Tuesday, July 17, 2007

Digg Report

Digg Report: Today's #1 Digg, at an astounding 11,261 Diggs (the most since the Report began), is a link to a... ahem... comparison between the iPhone and the Nokia E70. Now, I'm no fan of the iPhone, and I'm no prude, but there are better ways to compare products.

But that E70 does look nice...

UK and Russia Getting Heated Up

Things are getting heated between the UK and Russia over the Litvinenko affair. I can't imagine this going farther than the pending diplomatic breaks, but one never knows.

A Russian Diary, by Anna Politkovskaya, R.I.P.

Here's a short review of "A Russian Diary," by Anna Politkovskaya, one of 13 journalists who have been killed in Russian since Putin came to power. It sounds like a harrowing account of what it's like under Putin, and will be on my list of books to read.

Bush to Hold Another Worthless "Peace" Conference

This story requires so much suspension of disbelieve that it could be a Stephen King novel:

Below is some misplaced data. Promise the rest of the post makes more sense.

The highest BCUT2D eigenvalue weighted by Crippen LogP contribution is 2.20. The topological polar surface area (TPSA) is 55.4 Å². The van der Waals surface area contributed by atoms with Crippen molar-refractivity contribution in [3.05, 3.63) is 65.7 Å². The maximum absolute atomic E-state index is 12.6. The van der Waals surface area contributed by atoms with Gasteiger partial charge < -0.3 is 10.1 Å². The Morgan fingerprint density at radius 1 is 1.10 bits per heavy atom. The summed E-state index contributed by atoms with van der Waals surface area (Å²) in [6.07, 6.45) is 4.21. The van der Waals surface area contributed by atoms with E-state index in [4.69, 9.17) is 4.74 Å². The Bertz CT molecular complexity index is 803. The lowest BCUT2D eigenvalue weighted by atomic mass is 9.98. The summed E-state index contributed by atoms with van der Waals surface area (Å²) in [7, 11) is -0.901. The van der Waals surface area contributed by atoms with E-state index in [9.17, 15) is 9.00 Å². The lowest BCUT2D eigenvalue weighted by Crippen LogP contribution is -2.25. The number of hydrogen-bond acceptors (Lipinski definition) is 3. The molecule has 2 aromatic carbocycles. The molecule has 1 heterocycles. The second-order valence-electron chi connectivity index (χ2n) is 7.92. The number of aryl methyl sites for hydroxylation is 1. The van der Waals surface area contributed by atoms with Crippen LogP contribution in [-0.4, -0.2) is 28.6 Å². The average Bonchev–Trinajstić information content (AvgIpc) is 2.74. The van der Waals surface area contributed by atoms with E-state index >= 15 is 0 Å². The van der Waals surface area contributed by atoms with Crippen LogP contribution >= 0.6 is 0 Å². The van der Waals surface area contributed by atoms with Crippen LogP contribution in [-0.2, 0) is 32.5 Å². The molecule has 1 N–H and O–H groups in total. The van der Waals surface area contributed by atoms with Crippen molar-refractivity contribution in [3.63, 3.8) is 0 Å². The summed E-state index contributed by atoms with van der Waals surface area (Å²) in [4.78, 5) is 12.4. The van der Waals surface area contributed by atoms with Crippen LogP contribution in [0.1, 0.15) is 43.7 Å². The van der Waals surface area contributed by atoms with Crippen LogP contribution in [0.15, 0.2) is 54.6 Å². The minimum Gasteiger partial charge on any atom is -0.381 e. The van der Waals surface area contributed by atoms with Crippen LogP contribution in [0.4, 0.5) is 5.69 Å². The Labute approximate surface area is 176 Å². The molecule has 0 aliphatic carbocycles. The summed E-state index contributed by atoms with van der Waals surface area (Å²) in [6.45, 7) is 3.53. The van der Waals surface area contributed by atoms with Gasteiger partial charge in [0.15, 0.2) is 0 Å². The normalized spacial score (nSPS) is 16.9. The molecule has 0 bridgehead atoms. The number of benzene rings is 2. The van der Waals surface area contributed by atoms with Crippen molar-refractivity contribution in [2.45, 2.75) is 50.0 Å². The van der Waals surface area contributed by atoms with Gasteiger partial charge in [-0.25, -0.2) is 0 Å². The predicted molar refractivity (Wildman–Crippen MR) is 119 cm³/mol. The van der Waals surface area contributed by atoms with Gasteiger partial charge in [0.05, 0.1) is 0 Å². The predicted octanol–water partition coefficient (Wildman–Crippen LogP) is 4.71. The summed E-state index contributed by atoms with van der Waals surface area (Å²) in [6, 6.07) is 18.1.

1. Bush has announced another in a long line of failed, worthless, counterproductive conferences between Israel (the only legitimate player), the Palestinian Authority (who's proven it corrupt nature), and "their Arab neighbors" (who don't want to solve the issue, because it gives them something to hold against Israel and the West).

2. He's also promised $190 million in "aid" to the Fatah government, who are essentially elected terrorists.

3. One of the goals of the conference will be to "review progress in building democratic institutions." I would expect this session to last, oh, about five minutes.

I pity Israel, I really do. After studying the history of the region, I find it a miracle (and, I'm an atheist) that the poor little country still exists. I know, I know, they receive plenty of aid from the US themselves, and I'm sure that helps. But as far as moral support: ours is a double-edged sword, in that we support their right to exist, but not their right to fully secure their existence.

What Happens After Just Now Being Considered

I'm really quite amazed at a quote in this MSNBC.com story about Iraq:

"Increasingly, the Washington debate over when U.S. forces should leave is centering on what would happen once they do."

That's really quite remarkable. If the debate is only now starting to center on what happens if we leave, then what was the debate about before?